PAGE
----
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Helpless for ‘Hamilton’

Musical smashes all expectations, receives high praise

Popular rap-musical 'Hamilton' is playing at the PrivateBank Theatre in Chicago. The show is in high demand with planned performances almost every day throughout 2017. Photo courtesy of Francesco Fuentes.

Popular rap-musical 'Hamilton' is playing at the PrivateBank Theatre in Chicago. The show is in high demand with planned performances almost every day throughout 2017. Photo courtesy of Francesco Fuentes.

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It seemed like a dream — not many people get to see this show. Seeing the live musical was too good to be true, and I still don’t believe it really happened.

Friday, April 7 at the PrivateBank Theatre in Chicago, I was blessed to attend a showing of “Hamilton: An American Musical,” and it was everything I wanted and more.

This show is amazing in every aspect. Avid “Hamilton” soundtrack fans know the score is emotionally powerful but still fun. They know the cast has incredible talent, even if they’ve never seen the show.

I don’t know if any other show has the power to write its songs upon the heart without seeing it. What I can say is watching it in person lives up to every hope and dream.

As a former sound technician, I can confirm the acoustics and sound work are perfect in the PrivateBank Theatre, even from the balcony. The Chicago cast does pretty faithful renditions of the soundtrack and idolized characters.

The set of concentric, motorized turntables in the stage make for dramatic and exciting blocking. The presence of various characters and ensemble on the raised platform that surrounds the stage just watching the action at different parts throughout the show really evokes the theme of “History Has Its Eyes on You.”

The energy of the show doesn’t falter for a minute. Dance numbers are more demanding than expected from an already exhausting sung-through musical.

Miguel Cervantes is an appropriate heir to Lin Manuel-Miranda in every way (also he signs autographs after every show, so definitely wait by the stage door). The funny moments from the soundtrack are hysterical in Chicago, especially with Chris De’Sean Lee as Marquis de Lafayette and Thomas Jefferson.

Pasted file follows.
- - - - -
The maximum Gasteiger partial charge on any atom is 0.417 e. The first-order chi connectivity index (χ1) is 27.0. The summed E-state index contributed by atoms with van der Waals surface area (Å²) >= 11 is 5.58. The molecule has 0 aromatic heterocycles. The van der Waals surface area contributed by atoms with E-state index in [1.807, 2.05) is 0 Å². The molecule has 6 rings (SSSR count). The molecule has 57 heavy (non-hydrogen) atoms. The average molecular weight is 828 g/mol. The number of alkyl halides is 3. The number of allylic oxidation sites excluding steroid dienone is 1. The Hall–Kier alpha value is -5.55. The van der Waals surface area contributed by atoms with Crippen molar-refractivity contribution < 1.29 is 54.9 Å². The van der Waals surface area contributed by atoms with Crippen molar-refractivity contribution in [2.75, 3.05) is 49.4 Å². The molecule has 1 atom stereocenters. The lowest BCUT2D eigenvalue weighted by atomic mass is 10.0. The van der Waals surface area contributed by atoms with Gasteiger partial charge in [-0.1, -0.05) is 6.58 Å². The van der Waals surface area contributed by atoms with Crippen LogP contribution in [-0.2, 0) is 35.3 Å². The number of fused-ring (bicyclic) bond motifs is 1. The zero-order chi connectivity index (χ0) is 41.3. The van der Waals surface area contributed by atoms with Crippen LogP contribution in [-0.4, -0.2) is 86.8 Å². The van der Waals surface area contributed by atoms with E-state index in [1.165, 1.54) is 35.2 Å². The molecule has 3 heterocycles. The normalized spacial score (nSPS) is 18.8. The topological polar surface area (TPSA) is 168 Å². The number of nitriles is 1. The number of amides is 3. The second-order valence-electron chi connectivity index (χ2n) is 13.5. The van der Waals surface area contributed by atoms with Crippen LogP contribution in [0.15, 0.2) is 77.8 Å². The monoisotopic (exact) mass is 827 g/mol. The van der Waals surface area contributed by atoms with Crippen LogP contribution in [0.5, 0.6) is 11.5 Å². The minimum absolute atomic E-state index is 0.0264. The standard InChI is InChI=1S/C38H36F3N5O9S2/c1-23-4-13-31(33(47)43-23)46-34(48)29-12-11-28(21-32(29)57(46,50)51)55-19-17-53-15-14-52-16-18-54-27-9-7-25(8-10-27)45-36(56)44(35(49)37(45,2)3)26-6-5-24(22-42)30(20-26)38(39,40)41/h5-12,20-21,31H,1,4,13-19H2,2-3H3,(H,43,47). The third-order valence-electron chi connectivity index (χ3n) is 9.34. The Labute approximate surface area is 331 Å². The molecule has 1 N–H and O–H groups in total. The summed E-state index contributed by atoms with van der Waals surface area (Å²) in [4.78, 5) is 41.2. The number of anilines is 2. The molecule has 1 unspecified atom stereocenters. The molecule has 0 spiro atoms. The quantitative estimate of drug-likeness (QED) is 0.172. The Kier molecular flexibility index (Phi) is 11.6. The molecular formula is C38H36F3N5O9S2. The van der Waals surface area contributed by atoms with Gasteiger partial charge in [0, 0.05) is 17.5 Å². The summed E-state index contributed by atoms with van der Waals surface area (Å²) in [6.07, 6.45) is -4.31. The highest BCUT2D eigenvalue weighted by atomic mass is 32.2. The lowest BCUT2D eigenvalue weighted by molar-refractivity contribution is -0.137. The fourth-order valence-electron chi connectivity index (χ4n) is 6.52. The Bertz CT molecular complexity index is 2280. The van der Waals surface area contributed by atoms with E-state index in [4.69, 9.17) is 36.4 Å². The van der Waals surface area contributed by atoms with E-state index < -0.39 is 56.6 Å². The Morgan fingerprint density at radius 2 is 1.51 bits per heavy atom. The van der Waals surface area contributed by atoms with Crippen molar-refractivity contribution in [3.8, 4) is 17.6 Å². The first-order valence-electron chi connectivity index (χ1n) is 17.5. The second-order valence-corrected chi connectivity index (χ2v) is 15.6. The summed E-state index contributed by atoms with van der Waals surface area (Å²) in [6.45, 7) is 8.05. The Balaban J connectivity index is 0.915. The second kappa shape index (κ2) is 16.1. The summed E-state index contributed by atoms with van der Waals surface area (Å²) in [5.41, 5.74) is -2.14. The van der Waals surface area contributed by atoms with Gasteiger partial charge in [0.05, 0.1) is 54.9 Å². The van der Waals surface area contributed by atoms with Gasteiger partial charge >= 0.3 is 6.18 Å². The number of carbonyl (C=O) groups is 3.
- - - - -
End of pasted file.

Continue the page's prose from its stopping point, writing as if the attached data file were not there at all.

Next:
Even though I listened to the soundtrack a thousand times, the emotion was so strong I teared up during the show.

Of course it would be perfect. But if I were to commit heresy and point out flaws in a flawless show, they would be few and minor. Particularly at the beginning of the show, a few of the transitions from song to song seemed rushed, not even finishing the last note of one before playing the opening of the next.

“Hamilton” is supposed to be fluid and fast-paced, but this was a little too rapid. Any stage manager knows the audience needs a few seconds to absorb the events of the last scene.

In terms of characters, the vast majority of the cast must have measured up to New York’s. Johnathan Kirkland, who played George Washington, had a commanding presence and incredible vocal skill, but no one can match the smooth-as-silk, clear-as-a-bell, epitome of the male voice that belongs to Christopher Jackson, who played Washington in the original cast.

Jin Ha as King George was stiff for most of his songs, but completely redeemed himself when he pulled the “Gangnam Style” move in the down-right corner of the stage during “The Reynolds Pamphlet.”

The only character I had a problem with was Eliza. She played a totally different character than her part demanded.

Ari Afsar, the actress who played Eliza, tried to show her character maturing as she aged through the show, but started way too immature. In “Helpless,” she either threw her arms out or held them like a little kid.

The original Eliza, Phillipa Soo, sang her part as the embodiment of feminine grace and strength for a reason, and this actress had none of that. Afsar’s voice was certainly powerful, especially during the final note of “Burn,” but it was more brash than beautiful at times, which should be left to Angelica.

Her character never fully matured either, remaining still wide-eyed and bubbly in “Who Lives, Who Dies, Who Tells Your Story” when she was supposed to be wise and contemplative of her husband’s legacy.

However, these issues are minor. The show was as beautiful and fantastic as I imagined.

For those even marginally interested in musicals or history, give the soundtrack a listen. It makes people fall in love hard and seeing the show in person is worth it.

For those already obsessed with “Hamilton,” I don’t need to make a pitch for ticket sales. The only thing I can say is that no matter which cast, it will not disappoint the hyped-up expectations.

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